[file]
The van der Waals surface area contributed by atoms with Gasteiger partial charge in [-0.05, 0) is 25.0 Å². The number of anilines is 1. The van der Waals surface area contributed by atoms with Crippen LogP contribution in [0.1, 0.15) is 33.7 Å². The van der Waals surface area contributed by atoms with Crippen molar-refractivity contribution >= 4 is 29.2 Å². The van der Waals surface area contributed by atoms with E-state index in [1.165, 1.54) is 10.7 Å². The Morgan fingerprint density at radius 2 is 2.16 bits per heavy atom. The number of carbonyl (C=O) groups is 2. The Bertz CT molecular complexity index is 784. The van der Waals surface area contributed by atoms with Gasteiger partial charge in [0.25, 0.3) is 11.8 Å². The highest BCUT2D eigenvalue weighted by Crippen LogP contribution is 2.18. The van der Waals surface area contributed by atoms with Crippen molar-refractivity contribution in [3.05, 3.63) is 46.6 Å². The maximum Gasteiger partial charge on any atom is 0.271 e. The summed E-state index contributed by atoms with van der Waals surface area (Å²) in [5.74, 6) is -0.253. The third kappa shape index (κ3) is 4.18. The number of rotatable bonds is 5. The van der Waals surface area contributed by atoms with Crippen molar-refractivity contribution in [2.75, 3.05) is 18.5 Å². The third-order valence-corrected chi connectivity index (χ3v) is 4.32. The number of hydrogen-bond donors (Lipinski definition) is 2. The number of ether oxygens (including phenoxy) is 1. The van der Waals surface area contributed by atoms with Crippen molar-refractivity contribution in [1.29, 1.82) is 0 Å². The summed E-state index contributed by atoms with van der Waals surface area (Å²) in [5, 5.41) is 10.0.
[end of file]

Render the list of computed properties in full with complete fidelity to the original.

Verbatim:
The van der Waals surface area contributed by atoms with Gasteiger partial charge in [-0.05, 0) is 25.0 Å². The number of anilines is 1. The van der Waals surface area contributed by atoms with Crippen LogP contribution in [0.1, 0.15) is 33.7 Å². The van der Waals surface area contributed by atoms with Crippen molar-refractivity contribution >= 4 is 29.2 Å². The van der Waals surface area contributed by atoms with E-state index in [1.165, 1.54) is 10.7 Å². The Morgan fingerprint density at radius 2 is 2.16 bits per heavy atom. The number of carbonyl (C=O) groups is 2. The Bertz CT molecular complexity index is 784. The van der Waals surface area contributed by atoms with Gasteiger partial charge in [0.25, 0.3) is 11.8 Å². The highest BCUT2D eigenvalue weighted by Crippen LogP contribution is 2.18. The van der Waals surface area contributed by atoms with Crippen molar-refractivity contribution in [3.05, 3.63) is 46.6 Å². The maximum Gasteiger partial charge on any atom is 0.271 e. The summed E-state index contributed by atoms with van der Waals surface area (Å²) in [5.74, 6) is -0.253. The third kappa shape index (κ3) is 4.18. The number of rotatable bonds is 5. The van der Waals surface area contributed by atoms with Crippen molar-refractivity contribution in [2.75, 3.05) is 18.5 Å². The third-order valence-corrected chi connectivity index (χ3v) is 4.32. The number of hydrogen-bond donors (Lipinski definition) is 2. The number of ether oxygens (including phenoxy) is 1. The van der Waals surface area contributed by atoms with Crippen molar-refractivity contribution in [1.29, 1.82) is 0 Å². The summed E-state index contributed by atoms with van der Waals surface area (Å²) in [5, 5.41) is 10.0.